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Specific Problems: Hematuria and Nephropathy PDF Print E-mail
Health Care Providers - Problem Oriented Clinical Guidelines

Kidney damage starts very early and progresses throughout life causing major complications in many individuals with sickle syndromes. Hyposthenuria, which starts in the first ten years of life, causes nocturia and enuresis, predisposes to dehydration, and reduces resistance to urosepsis. Hematuria and papillary necrosis are common. With advancing age, Proteinuria, renal tubular acidosis, nephrotic syndrome, glomerulosclerosis, and renal insufficiency occur.

by Antonio Guasch, MD

Edited by James Eckman, M.D. and Allan Platt, PA-C

 

Hematuria is a relatively common disorder in sickle cell anemia and may be a manifestation of the disease itself, or result from other problems such as urinary infections, renal papillary necrosis, renal stones, tumors or glomerulonephritis..

Clinical Findings

Subjective Data

Present Illness. Note the onset, amount (gross vs microscopic), and associated symptoms (dysuria, fever, nausea, vomiting, back or flank pain, or other systemic symptoms). Previous episodes, treatment and precipitating factors. Obtain a detailed sexual history and, in females, determine the last menstrual period.

Past Medical History. Define previous hospitalizations, surgery, present medications, and drug allergies. Family history of stones, renal or bladder tumors.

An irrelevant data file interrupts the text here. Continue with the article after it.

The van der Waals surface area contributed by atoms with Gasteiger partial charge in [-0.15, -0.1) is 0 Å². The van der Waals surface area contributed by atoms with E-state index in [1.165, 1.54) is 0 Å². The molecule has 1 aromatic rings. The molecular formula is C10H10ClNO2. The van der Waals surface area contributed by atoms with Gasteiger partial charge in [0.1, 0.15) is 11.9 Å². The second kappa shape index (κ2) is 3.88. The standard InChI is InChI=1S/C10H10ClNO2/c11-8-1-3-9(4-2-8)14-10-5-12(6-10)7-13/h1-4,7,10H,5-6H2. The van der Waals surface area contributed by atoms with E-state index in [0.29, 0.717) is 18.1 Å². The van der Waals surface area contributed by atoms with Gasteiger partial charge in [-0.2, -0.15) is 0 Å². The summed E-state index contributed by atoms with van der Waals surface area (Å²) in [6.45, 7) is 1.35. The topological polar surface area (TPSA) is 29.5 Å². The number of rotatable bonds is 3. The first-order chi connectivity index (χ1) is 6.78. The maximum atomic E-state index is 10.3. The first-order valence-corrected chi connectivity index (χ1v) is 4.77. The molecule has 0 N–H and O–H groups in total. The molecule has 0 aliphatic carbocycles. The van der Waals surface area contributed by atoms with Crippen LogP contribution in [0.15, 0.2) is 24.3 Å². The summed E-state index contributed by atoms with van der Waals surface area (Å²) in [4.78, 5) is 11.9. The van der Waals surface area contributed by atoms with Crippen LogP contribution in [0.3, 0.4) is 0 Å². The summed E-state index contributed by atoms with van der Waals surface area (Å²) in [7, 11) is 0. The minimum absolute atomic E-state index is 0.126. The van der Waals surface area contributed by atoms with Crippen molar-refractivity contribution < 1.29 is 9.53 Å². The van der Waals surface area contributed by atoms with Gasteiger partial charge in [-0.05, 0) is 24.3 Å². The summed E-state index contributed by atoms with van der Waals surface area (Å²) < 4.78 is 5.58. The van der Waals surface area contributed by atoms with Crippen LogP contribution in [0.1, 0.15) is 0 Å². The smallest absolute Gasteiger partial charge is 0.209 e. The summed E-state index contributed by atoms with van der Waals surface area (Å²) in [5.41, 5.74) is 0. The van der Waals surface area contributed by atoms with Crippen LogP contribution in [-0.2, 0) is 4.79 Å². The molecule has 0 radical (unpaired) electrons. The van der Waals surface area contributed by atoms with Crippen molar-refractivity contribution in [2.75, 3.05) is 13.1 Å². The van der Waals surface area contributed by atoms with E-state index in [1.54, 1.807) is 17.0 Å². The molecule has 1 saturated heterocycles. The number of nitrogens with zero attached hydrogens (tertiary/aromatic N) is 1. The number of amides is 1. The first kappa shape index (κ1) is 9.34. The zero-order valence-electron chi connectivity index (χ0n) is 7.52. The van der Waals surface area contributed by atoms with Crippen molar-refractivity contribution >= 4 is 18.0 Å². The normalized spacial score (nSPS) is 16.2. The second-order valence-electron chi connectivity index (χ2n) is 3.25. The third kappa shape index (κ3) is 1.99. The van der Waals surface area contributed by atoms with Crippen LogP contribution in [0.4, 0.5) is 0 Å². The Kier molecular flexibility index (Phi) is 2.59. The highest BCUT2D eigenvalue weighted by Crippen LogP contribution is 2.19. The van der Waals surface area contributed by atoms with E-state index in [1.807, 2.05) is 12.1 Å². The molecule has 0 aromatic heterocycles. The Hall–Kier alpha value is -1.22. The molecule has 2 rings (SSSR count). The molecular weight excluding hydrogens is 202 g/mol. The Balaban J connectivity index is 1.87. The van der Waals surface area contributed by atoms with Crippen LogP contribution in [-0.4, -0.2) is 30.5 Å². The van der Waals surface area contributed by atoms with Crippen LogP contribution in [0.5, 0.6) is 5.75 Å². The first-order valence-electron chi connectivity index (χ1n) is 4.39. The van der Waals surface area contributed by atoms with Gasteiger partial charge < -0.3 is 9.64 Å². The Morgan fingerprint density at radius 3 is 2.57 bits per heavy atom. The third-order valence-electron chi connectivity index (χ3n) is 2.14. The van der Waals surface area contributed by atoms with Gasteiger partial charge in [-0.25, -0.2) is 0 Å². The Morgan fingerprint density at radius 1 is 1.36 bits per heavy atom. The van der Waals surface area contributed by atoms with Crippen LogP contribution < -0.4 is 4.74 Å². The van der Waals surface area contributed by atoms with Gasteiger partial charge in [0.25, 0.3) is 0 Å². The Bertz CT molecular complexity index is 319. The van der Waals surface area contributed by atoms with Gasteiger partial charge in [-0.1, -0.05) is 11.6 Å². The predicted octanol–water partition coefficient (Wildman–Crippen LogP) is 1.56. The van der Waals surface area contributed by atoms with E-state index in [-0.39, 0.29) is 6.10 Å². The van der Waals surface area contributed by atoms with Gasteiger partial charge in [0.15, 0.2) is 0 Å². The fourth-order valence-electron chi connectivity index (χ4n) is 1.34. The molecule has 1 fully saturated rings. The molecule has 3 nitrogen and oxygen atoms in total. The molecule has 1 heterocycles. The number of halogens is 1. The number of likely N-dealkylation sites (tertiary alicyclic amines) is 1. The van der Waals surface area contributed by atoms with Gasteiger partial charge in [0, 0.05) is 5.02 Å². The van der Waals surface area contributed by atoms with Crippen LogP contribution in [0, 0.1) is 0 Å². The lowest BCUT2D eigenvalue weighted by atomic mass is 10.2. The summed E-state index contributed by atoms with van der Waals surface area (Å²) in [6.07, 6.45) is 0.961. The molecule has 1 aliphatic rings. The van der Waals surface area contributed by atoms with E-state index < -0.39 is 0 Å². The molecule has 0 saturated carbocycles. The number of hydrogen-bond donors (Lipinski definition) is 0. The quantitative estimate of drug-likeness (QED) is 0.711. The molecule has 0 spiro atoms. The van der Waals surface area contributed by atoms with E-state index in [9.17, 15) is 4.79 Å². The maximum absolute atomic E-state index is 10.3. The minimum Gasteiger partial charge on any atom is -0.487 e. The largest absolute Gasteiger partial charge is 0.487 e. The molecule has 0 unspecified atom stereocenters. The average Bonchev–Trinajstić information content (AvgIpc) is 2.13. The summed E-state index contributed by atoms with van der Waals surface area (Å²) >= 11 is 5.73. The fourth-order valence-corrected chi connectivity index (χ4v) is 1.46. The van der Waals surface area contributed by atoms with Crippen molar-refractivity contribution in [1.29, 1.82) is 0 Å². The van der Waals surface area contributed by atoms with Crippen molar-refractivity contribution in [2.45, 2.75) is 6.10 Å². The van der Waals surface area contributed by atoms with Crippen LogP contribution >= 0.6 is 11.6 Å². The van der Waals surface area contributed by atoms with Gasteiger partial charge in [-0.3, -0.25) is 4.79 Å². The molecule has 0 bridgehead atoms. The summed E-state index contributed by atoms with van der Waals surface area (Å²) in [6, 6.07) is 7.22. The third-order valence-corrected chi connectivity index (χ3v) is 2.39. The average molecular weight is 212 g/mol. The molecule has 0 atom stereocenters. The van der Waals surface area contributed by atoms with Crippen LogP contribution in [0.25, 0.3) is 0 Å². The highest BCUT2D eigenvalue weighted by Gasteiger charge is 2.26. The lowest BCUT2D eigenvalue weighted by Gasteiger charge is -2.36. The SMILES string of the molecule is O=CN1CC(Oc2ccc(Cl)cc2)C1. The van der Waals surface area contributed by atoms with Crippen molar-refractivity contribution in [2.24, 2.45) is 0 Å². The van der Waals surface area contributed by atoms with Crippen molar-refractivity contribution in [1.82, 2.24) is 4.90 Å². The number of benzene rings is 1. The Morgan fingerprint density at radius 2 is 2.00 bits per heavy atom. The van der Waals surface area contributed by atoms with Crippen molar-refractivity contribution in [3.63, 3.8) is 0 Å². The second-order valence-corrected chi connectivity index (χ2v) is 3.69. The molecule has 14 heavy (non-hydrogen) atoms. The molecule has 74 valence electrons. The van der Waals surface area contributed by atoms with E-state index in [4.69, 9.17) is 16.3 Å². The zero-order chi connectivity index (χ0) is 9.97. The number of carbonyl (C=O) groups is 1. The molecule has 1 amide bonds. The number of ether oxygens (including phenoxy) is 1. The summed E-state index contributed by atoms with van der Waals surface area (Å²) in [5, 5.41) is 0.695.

Review of symptoms. Note change in weight and general ROS to sdetect systemic disease

Objective Data

Physical Examination

- General. Degree of distress, weight change, hydration.

- Vital Signs. Temperature, Blood pressure, Pulse.

- Abdomen. Costovertebral angle tenderness, masses, palpable kidneys, or supra-pubic tenderness.

- Genitourinary. Vaginal bleeding, urethral irritation, bladder or pelvic masses, prostate enlargement and tenderness, or rectal masses.

Laboratory

- Minimum Evaluation. CBC with differential, reticulocyte and platelet counts. Urinalysis and culture. SMA 7, PT, PTT. Ferritin should be considered

- Additional Evaluation. Chest and Abdominal x-ray. Consider IVP, computerized tomography, renal ultrasound, or retrograde imaging studies.

Differential Diagnosis

First differentiate hematuria from hemoglobinuria by finding red cells on a fresh urine sample. Hemoglobinuria may be seen in hemolytic states or secondary to a delayed tranfusion reaction.

- Hematuria secondary to sickle cell syndrome. Painless, gross hematuria may occur in all sickle cell syndromes including sickle trait. Other causes must be excluded and the first episode of hematuria thoroughly investigated.

- Renal Papillary Necrosis. Occurs with increased frequency in sickle syndromes. May present with painless hematuria or with flank pain. A history of passing tissue is occasionally elicited.

- Urinary Tract Infection. Cystitis may cause dysuria, frequency, and hematuria. Infection is suggested by finding >5 WBCs/HPF and (+) leukoesterase or (+) nitrite on urinalysis is confirmed by culture.